Diagnostic Evaluation of Nmme Precipitation and Temperature Forecasts for the Continental United States

Thursday, 18 December 2014
Gregory S Karlovits1, Gabriele Villarini1, Allen Bradley1 and Gabriel Andres Vecchi2, (1)IIHR—Hydroscience and Engineering, Iowa City, IA, United States, (2)Geophysical Fluid Dynamics Laboratory, Princeton, NJ, United States
Forecasts of seasonal precipitation and temperature can provide information in advance of potentially costly disruptions caused by flood and drought conditions. The consequences of these adverse hydrometeorological conditions may be mitigated through informed planning and response, given useful and skillful forecasts of these conditions. However, the potential value and applicability of these forecasts is unavoidably linked to their forecast quality.

In this work we evaluate the skill of four global circulation models (GCMs) part of the North American Multi-Model Ensemble (NMME) project in forecasting seasonal precipitation and temperature over the continental United States. The GCMs we consider are the Geophysical Fluid Dynamics Laboratory (GFDL)-CM2.1, NASA Global Modeling and Assimilation Office (NASA-GMAO)-GEOS-5, The Center for Ocean-Land-Atmosphere Studies – Rosenstiel School of Marine & Atmospheric Science (COLA-RSMAS)-CCSM3, Canadian Centre for Climate Modeling and Analysis (CCCma) - CanCM4. These models are available at a resolution of 1-degree and monthly, with a minimum forecast lead time of nine months, up to one year. These model ensembles are compared against gridded monthly temperature and precipitation data created by the PRISM Climate Group, which represent the reference observation dataset in this work.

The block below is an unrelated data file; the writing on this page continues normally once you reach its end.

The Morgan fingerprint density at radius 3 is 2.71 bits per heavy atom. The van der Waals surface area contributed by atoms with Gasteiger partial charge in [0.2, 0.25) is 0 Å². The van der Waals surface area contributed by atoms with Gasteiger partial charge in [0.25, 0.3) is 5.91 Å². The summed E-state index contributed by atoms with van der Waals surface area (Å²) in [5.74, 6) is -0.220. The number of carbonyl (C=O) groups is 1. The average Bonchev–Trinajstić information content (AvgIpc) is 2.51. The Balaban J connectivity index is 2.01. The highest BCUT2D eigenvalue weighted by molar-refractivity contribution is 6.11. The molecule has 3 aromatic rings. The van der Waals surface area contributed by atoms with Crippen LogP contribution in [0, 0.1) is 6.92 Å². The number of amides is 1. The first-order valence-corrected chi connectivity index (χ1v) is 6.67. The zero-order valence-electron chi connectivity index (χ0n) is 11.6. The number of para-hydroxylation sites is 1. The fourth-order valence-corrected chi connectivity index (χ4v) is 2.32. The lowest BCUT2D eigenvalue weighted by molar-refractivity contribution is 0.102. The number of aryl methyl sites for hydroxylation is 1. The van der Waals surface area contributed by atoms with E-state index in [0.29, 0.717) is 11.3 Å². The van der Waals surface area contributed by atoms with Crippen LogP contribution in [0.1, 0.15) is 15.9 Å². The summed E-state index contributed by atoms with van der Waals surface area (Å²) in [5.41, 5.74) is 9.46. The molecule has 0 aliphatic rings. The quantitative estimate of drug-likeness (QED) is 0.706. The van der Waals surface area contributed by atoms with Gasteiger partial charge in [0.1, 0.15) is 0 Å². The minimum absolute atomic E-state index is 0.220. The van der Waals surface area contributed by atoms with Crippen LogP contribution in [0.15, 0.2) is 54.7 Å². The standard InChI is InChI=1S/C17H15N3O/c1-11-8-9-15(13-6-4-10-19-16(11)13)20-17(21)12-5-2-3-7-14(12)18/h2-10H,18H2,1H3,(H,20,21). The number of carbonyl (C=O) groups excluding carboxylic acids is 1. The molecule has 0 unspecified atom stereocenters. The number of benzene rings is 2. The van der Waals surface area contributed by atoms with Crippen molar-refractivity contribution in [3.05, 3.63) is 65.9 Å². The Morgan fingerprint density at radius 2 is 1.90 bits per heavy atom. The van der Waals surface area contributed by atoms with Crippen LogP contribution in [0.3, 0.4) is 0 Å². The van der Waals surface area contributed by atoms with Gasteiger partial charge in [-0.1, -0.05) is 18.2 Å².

Aspects of forecast quality are quantified using a diagnostic skill score decomposition that allows the evaluation of the potential skill and conditional and unconditional biases associated with these forecasts. The evaluation of the decomposed GCM forecast skill over the continental United States, by season and by lead time allows for a better understanding of the utility of these models for flood and drought predictions. Moreover, it also represents a diagnostic tool that could provide model developers feedback about strengths and weaknesses of their models.